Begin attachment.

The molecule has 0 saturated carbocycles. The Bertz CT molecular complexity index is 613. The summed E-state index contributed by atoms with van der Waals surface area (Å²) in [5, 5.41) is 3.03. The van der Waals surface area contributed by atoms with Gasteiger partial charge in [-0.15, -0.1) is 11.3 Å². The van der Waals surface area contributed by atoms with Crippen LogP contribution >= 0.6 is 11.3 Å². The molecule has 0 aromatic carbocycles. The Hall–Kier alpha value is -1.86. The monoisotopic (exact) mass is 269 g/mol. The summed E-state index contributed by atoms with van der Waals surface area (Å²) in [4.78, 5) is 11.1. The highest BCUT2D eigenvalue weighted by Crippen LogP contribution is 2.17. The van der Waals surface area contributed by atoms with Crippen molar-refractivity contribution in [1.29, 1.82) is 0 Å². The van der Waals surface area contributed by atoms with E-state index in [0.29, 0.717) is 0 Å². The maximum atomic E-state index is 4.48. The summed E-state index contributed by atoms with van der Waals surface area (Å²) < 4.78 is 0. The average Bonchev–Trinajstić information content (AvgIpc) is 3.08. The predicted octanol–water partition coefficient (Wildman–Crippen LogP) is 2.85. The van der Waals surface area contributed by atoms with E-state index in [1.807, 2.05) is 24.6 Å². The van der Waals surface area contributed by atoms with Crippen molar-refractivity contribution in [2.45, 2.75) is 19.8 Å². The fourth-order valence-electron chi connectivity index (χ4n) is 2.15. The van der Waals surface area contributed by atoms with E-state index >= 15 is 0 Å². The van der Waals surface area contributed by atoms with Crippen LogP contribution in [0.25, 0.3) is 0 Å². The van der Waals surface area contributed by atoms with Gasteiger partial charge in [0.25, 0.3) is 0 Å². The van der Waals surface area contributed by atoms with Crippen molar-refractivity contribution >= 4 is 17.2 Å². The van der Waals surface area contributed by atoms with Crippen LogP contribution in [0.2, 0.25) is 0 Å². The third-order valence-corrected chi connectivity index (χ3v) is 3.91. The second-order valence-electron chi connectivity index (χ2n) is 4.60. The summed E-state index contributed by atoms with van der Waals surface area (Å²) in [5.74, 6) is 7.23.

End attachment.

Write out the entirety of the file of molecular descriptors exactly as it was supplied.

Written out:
The molecule has 0 saturated carbocycles. The Bertz CT molecular complexity index is 613. The summed E-state index contributed by atoms with van der Waals surface area (Å²) in [5, 5.41) is 3.03. The van der Waals surface area contributed by atoms with Gasteiger partial charge in [-0.15, -0.1) is 11.3 Å². The van der Waals surface area contributed by atoms with Crippen LogP contribution >= 0.6 is 11.3 Å². The molecule has 0 aromatic carbocycles. The Hall–Kier alpha value is -1.86. The monoisotopic (exact) mass is 269 g/mol. The summed E-state index contributed by atoms with van der Waals surface area (Å²) in [4.78, 5) is 11.1. The highest BCUT2D eigenvalue weighted by Crippen LogP contribution is 2.17. The van der Waals surface area contributed by atoms with Crippen molar-refractivity contribution in [1.29, 1.82) is 0 Å². The van der Waals surface area contributed by atoms with E-state index in [0.29, 0.717) is 0 Å². The maximum atomic E-state index is 4.48. The summed E-state index contributed by atoms with van der Waals surface area (Å²) < 4.78 is 0. The average Bonchev–Trinajstić information content (AvgIpc) is 3.08. The predicted octanol–water partition coefficient (Wildman–Crippen LogP) is 2.85. The van der Waals surface area contributed by atoms with E-state index in [1.807, 2.05) is 24.6 Å². The van der Waals surface area contributed by atoms with Crippen molar-refractivity contribution in [2.45, 2.75) is 19.8 Å². The fourth-order valence-electron chi connectivity index (χ4n) is 2.15. The van der Waals surface area contributed by atoms with E-state index >= 15 is 0 Å². The van der Waals surface area contributed by atoms with Crippen LogP contribution in [0.25, 0.3) is 0 Å². The van der Waals surface area contributed by atoms with Gasteiger partial charge in [0.25, 0.3) is 0 Å². The van der Waals surface area contributed by atoms with Crippen molar-refractivity contribution >= 4 is 17.2 Å². The van der Waals surface area contributed by atoms with Crippen LogP contribution in [0.2, 0.25) is 0 Å². The third-order valence-corrected chi connectivity index (χ3v) is 3.91. The second-order valence-electron chi connectivity index (χ2n) is 4.60. The summed E-state index contributed by atoms with van der Waals surface area (Å²) in [5.74, 6) is 7.23.